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Issues-Focused Blogging: Hot Tips from the Hot Seat

Chances are good that a lot of bad things are being said about your company right this second on the web. Don’t believe me? Search for your company on Twitter. Fair warning—it may be ugly. Angry rants are one thing, but what about when people spread reputation-crushing lies and misinformation about your company? How can you share your company’s side of the story in an authentic way? Here’s a hint: traditional tactics and campaigns will do little to counteract viral venom spewed at your company on the web.

The Amazon Post

One antidote that companies embroiled in controversy are turning to is issues-focused blogs. These blogs are designed to shed light on the company’s position and shape public conversation on key issues. To get the CEC Insider scoop on how to create and manage an issues-focused blog, I turned to one of the leaders in this space, Justin Higgs. Justin is the New Media Advisor at Chevron and primary editor of its blog The Amazon Post, a forum for communicating through an ongoing multi-billion-dollar lawsuit against the energy company in Ecuador. He started The Amazon Post to “set the record straight” and counter “false news and misleading information” released to the press by the plaintiffs. Today, The Amazon Post is a growing, robust interactive hub of Chevron’s point of view in the case.

An issues-focused blog may make sense for your company. Whether your company faces a tremendous lawsuit or wants to foster dialogue with the public on key issues, here’s some key advice I took away from my conversation with Justin to help you get started.

Tips for Issues-Focused Blogging


1. Be Transparent
Clearly state who is behind your blog and what its purpose is. Never write a company blog under false pretenses or attempt to pass off content as information written by a third party.

2. Focus on Facts
As Justin reminds, be “short on hyperbole, long on facts.” Save the funny, punchy stories for a different blog. If you’re trying to counter misinformation and inform influential stakeholders, you’re better off writing in-depth, factual articles that make your case. Basically, don’t leave this kind of blogging for your intern. Source posts from senior leaders around the organization who have a stake in the debate.

3. Package and Promote
Issues-focused blogs like The Amazon Post are a treasure trove for time-squeezed journalists looking for the company perspective/juicy quote when a major story breaks. Keep your blog in their line of sight by allowing readers to subscribe via email, RSS feeds, Twitter, etc.

4. Allow Commenting
You can’t shape public debate or influence public opinion if the conversation is one-sided. It’s critical to allow comments on blogs where countering misinformation is your primary objective.

5. Devote Bandwidth and Budget
As with any blog or social media endeavor, consider whether you have the budget and bandwidth to essentially become a content creator. If you’re not sure, ask yourself, what’s at stake? What will happen to our company if we don’t set the record straight? With $27 billion and the company’s reputation on the line, it was a no-brainer decision for Chevron.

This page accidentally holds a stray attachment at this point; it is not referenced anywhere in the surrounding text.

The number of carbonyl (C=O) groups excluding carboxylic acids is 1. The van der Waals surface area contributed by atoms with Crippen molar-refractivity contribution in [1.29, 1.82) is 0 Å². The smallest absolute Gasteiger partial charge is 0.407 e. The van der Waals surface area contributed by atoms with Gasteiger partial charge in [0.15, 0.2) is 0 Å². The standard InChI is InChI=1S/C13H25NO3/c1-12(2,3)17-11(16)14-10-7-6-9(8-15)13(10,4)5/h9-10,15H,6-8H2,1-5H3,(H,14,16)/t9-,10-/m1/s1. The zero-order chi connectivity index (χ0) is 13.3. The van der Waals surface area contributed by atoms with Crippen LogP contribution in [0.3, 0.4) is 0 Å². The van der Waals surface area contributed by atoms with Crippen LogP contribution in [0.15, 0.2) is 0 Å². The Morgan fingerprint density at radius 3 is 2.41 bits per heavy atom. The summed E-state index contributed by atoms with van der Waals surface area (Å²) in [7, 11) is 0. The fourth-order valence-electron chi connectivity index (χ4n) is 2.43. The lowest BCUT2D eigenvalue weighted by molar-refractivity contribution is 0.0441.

Remember, not all (and in fact not most!) issue-focused blogs are born of lawsuits. Here are a few other examples of issue-focused blogs:

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Comments from the Network (3)

  1. Tek Jansen
    on April 16, 2010

    Amazing choice since The Amazon Post is replete with outright lies and seeks to do nothing more than bury the truth of the case against Chevron. This is the perfect example of how to be completely dishonest as a corporation. Examine any number of truly independent reporting on this case (60 Minutes, The New York Times, Reuters, AP, Vanity Fair to name merely a few) and you will find it in complete opposition to the “facts” presented on the Amazon Post. Well done – choose the low road. Sheesh.

  2. Kayleigh O’Keefe
    on April 19, 2010

    Hi Tek,

    I’m happy you commented on this post—I wrote it knowing full well it would generate controversy as all content and commentary on this debate tends to do. That said, I don’t wish to comment on the lawsuit itself. I believe there are (at least!) two sides to every story and Chevron has a right to defend itself against blogs that share the plaintiff’s views on the case such as ChevronToxico.

    The crux of this post was to share tips for creating and maintaining an issues-focused blog. While I understand that you are opposed to my example of The Amazon Post, I hope that communicators who read this post learn about the benefits and risks of one potential tool to share their company’s views in public discussion.

    PS- Any relation to this Tek Jansen?

  3. CEC Insider » The Government in Your Business? Two Tactics to Shape Public Debate
    on August 3, 2010

    [...] a stakeholder makes a derisive claim against your company.  We’ve seen quite a few companies develop issues-focused blogs that not only shape debate, but also bring controversial conversations onto the company’s [...]

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